I’m off for a week’s vacation with the family – camping, etc., and with limited internet access. I’ll be back in the first week of August some time. Talk amongst yourselves.
I’m off for a week’s vacation with the family – camping, etc., and with limited internet access. I’ll be back in the first week of August some time. Talk amongst yourselves.
Today’s issue of Science1 has a number of letters that refer to things I’ve previously talked about here on Mystery Rays.
More plausible than a “RAG transposon” is the insertion of an infectious DNA virus resembling a herpes virus adjacent to the RAG2 protein in a primordial deuterostome.
–David H. Dreyfus
Immune memory, supposedly a characteristic of adaptive immunity and therefore of higher vertebrates, does in fact exist in invertebrates … The adaptive immune system never works on its own [a little-known fact first revealed 20 years ago (4) but subsequently neglected].
I heartily disagree with most of this letter. First, the existence of immunological memory in invertebrates is at best debatable:
Second, far from being “neglected”, the essay that he claims is a “little-known fact” is probably the most famous in immunology; the claim he thinks is neglected, is one of the most basic tenets of modern immunology:
We do not know precisely when the change from Epimethean (reacting) to Promethean (anticipating) took place, and there are no satisfactory intermediate forms (“missing links”) to indicate the steps along the way. But absence of proof is not proof of absence. We may with confidence recognize the Promethean “Big Bang” in immunology as one of the high points in the workings of Darwinian evolution.
—Arthur M. Silverstein
Everyone knows that the MHC is in the MHC, right? Well, it’s not necessarily so.
That’s not as tautological as it sounds. MHC (major histocompatibility complex) can refer to either the protein complex, or to the genomic region. In most species the genes encoding MHC proteins are clustered together into a distinct region of the genome that usually contains a bunch of genes that are functionally, and in some cases structurally, linked. For example, the human MHC genomic region contains not only many MHC class I genes, but also the TAP genes that are required for their function (outline of function here); MHC class II genes, and a number of genes required for their function; some proteasome subunits that are also involved in the antiviral MHC function; and so on. There’s a crude map here, and a somewhat more detailed one here; in humans and many other species the MHC genomic region is densely packed with genes, many of which are immunologically important.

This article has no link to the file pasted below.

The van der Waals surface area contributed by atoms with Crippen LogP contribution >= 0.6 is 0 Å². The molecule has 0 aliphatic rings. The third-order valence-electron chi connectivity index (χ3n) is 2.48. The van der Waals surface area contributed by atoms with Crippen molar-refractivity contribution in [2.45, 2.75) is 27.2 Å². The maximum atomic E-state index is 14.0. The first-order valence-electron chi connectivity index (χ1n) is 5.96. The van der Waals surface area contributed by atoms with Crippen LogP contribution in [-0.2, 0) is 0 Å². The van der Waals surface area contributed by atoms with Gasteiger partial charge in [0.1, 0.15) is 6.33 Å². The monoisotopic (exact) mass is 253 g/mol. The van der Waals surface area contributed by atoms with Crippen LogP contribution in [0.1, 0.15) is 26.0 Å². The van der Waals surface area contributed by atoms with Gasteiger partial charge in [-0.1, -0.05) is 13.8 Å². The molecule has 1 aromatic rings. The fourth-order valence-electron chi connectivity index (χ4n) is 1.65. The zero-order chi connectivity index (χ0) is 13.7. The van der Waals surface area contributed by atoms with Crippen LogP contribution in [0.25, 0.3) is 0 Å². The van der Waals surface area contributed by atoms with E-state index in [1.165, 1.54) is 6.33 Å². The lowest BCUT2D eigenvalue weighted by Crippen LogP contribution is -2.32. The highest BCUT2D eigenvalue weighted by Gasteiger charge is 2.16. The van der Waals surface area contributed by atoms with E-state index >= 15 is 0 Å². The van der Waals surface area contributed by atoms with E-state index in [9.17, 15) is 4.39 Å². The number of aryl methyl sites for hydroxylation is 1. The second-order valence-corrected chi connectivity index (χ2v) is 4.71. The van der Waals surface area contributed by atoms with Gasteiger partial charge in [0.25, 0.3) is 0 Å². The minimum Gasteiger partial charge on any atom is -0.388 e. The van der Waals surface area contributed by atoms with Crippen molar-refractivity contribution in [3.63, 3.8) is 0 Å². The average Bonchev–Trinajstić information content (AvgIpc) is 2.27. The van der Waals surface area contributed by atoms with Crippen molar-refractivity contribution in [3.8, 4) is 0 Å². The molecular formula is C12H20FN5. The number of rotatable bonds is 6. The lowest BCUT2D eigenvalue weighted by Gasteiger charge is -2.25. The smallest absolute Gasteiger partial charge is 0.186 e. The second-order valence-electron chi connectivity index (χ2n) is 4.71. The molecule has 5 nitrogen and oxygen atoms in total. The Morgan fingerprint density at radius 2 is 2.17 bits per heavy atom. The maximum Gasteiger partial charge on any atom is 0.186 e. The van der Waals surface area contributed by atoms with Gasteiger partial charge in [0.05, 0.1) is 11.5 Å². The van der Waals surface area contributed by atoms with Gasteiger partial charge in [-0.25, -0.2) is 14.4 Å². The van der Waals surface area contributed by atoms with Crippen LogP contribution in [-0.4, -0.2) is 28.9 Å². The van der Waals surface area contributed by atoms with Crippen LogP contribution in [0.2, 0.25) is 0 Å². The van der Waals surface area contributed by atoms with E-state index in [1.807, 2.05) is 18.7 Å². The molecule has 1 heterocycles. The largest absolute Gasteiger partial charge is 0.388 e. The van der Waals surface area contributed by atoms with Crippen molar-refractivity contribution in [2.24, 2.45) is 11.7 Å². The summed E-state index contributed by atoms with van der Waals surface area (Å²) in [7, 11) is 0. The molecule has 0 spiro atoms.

Although the details are different the same concept applies to many vertebrates — chickens 1, Xenopus (frogs),2 and sharks,3 for example, have only one classical MHC class I gene, but it’s recognizably in the MHC genomic region, tightly linked to TAP and not quite as tightly linked to MHC class II genes.
Why are these functionally-related genes clustered together? There are probably a bunch of reasons, and the reasons may actually be different for different species. A recent paper,4 showing a partial exception to the rule, makes some interesting suggestions. Siddle et al5 have looked at wallaby MHC genes and find that their classical MHC class I genes are actually scattered throughout the genome, and are not in the MHC region.